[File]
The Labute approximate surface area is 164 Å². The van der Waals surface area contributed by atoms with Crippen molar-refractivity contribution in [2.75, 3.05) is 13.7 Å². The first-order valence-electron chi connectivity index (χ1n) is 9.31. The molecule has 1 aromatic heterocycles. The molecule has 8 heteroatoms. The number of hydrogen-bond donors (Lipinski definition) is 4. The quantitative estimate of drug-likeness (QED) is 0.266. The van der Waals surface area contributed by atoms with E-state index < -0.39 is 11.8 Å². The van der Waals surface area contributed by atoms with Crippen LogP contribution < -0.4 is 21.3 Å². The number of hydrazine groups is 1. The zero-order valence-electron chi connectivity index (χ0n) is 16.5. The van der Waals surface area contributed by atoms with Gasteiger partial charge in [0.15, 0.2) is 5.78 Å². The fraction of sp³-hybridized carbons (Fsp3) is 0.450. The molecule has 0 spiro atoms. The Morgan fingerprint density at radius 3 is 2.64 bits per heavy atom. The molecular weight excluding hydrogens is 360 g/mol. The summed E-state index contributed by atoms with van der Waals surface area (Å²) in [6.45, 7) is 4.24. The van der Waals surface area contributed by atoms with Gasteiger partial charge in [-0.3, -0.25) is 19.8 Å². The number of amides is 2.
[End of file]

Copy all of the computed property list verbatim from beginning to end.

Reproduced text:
The Labute approximate surface area is 164 Å². The van der Waals surface area contributed by atoms with Crippen molar-refractivity contribution in [2.75, 3.05) is 13.7 Å². The first-order valence-electron chi connectivity index (χ1n) is 9.31. The molecule has 1 aromatic heterocycles. The molecule has 8 heteroatoms. The number of hydrogen-bond donors (Lipinski definition) is 4. The quantitative estimate of drug-likeness (QED) is 0.266. The van der Waals surface area contributed by atoms with E-state index < -0.39 is 11.8 Å². The van der Waals surface area contributed by atoms with Crippen LogP contribution < -0.4 is 21.3 Å². The number of hydrazine groups is 1. The zero-order valence-electron chi connectivity index (χ0n) is 16.5. The van der Waals surface area contributed by atoms with Gasteiger partial charge in [0.15, 0.2) is 5.78 Å². The fraction of sp³-hybridized carbons (Fsp3) is 0.450. The molecule has 0 spiro atoms. The Morgan fingerprint density at radius 3 is 2.64 bits per heavy atom. The molecular weight excluding hydrogens is 360 g/mol. The summed E-state index contributed by atoms with van der Waals surface area (Å²) in [6.45, 7) is 4.24. The van der Waals surface area contributed by atoms with Gasteiger partial charge in [-0.3, -0.25) is 19.8 Å². The number of amides is 2.